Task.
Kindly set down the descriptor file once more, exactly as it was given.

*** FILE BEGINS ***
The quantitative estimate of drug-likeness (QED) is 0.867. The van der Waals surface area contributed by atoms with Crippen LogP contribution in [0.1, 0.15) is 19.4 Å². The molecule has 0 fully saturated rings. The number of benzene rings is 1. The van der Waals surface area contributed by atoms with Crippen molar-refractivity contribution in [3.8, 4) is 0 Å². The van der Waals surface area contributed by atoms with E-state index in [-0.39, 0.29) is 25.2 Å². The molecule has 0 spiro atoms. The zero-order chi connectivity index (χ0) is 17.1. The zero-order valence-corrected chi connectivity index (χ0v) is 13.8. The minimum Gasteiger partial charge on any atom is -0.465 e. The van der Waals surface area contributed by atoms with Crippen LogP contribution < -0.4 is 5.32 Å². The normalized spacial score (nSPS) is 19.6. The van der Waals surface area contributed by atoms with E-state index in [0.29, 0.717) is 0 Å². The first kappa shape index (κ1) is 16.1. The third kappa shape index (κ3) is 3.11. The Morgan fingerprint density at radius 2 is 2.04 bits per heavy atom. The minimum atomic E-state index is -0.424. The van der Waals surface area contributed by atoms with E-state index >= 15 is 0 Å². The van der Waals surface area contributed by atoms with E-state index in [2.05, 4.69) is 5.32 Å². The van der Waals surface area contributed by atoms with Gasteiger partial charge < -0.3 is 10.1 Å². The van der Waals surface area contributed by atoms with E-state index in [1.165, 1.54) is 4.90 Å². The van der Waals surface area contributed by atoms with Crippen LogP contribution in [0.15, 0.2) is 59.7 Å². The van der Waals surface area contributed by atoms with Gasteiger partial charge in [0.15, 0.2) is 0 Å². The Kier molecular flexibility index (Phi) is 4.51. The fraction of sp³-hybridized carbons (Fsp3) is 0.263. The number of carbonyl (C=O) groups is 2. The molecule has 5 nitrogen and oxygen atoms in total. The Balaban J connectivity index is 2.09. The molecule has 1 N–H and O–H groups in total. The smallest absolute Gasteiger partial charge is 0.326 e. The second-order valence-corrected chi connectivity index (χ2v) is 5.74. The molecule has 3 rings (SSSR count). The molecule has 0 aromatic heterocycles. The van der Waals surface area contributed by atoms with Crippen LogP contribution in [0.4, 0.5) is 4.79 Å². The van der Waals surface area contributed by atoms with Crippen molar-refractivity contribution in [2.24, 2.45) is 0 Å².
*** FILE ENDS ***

The quantitative estimate of drug-likeness (QED) is 0.867. The van der Waals surface area contributed by atoms with Crippen LogP contribution in [0.1, 0.15) is 19.4 Å². The molecule has 0 fully saturated rings. The number of benzene rings is 1. The van der Waals surface area contributed by atoms with Crippen molar-refractivity contribution in [3.8, 4) is 0 Å². The van der Waals surface area contributed by atoms with E-state index in [-0.39, 0.29) is 25.2 Å². The molecule has 0 spiro atoms. The zero-order chi connectivity index (χ0) is 17.1. The zero-order valence-corrected chi connectivity index (χ0v) is 13.8. The minimum Gasteiger partial charge on any atom is -0.465 e. The van der Waals surface area contributed by atoms with Crippen LogP contribution < -0.4 is 5.32 Å². The normalized spacial score (nSPS) is 19.6. The van der Waals surface area contributed by atoms with E-state index in [0.29, 0.717) is 0 Å². The first kappa shape index (κ1) is 16.1. The third kappa shape index (κ3) is 3.11. The Morgan fingerprint density at radius 2 is 2.04 bits per heavy atom. The minimum atomic E-state index is -0.424. The van der Waals surface area contributed by atoms with E-state index >= 15 is 0 Å². The van der Waals surface area contributed by atoms with E-state index in [2.05, 4.69) is 5.32 Å². The van der Waals surface area contributed by atoms with Gasteiger partial charge < -0.3 is 10.1 Å². The van der Waals surface area contributed by atoms with E-state index in [1.165, 1.54) is 4.90 Å². The van der Waals surface area contributed by atoms with Crippen LogP contribution in [0.15, 0.2) is 59.7 Å². The van der Waals surface area contributed by atoms with Gasteiger partial charge in [0.15, 0.2) is 0 Å². The Kier molecular flexibility index (Phi) is 4.51. The fraction of sp³-hybridized carbons (Fsp3) is 0.263. The number of carbonyl (C=O) groups is 2. The molecule has 5 nitrogen and oxygen atoms in total. The Balaban J connectivity index is 2.09. The molecule has 1 N–H and O–H groups in total. The smallest absolute Gasteiger partial charge is 0.326 e. The second-order valence-corrected chi connectivity index (χ2v) is 5.74. The molecule has 3 rings (SSSR count). The molecule has 0 aromatic heterocycles. The van der Waals surface area contributed by atoms with Crippen LogP contribution in [0.4, 0.5) is 4.79 Å². The van der Waals surface area contributed by atoms with Crippen molar-refractivity contribution in [2.24, 2.45) is 0 Å².